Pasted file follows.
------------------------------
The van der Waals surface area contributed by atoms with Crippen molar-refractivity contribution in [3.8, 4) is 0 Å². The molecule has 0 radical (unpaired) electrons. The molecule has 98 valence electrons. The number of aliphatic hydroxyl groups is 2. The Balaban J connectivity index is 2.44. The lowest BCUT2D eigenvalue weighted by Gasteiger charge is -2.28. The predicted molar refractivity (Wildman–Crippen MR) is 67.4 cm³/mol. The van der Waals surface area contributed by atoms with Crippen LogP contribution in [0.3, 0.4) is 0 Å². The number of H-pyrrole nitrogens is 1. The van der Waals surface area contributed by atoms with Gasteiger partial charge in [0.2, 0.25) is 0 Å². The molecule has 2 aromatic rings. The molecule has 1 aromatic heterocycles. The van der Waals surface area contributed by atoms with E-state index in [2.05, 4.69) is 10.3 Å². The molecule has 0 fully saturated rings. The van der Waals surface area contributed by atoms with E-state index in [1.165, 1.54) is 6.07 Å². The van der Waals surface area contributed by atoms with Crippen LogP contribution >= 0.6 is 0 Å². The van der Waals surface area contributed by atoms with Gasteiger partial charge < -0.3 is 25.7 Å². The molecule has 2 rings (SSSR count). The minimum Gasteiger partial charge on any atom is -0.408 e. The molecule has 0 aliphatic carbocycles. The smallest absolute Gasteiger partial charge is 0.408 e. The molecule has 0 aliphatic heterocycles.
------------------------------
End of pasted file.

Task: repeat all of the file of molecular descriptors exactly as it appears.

The van der Waals surface area contributed by atoms with Crippen molar-refractivity contribution in [3.8, 4) is 0 Å². The molecule has 0 radical (unpaired) electrons. The molecule has 98 valence electrons. The number of aliphatic hydroxyl groups is 2. The Balaban J connectivity index is 2.44. The lowest BCUT2D eigenvalue weighted by Gasteiger charge is -2.28. The predicted molar refractivity (Wildman–Crippen MR) is 67.4 cm³/mol. The van der Waals surface area contributed by atoms with Crippen LogP contribution in [0.3, 0.4) is 0 Å². The number of H-pyrrole nitrogens is 1. The van der Waals surface area contributed by atoms with Gasteiger partial charge in [0.2, 0.25) is 0 Å². The molecule has 2 aromatic rings. The molecule has 1 aromatic heterocycles. The van der Waals surface area contributed by atoms with E-state index in [2.05, 4.69) is 10.3 Å². The molecule has 0 fully saturated rings. The van der Waals surface area contributed by atoms with E-state index in [1.165, 1.54) is 6.07 Å². The van der Waals surface area contributed by atoms with Crippen LogP contribution >= 0.6 is 0 Å². The van der Waals surface area contributed by atoms with Gasteiger partial charge < -0.3 is 25.7 Å². The molecule has 2 rings (SSSR count). The minimum Gasteiger partial charge on any atom is -0.408 e. The molecule has 0 aliphatic carbocycles. The smallest absolute Gasteiger partial charge is 0.408 e. The molecule has 0 aliphatic heterocycles.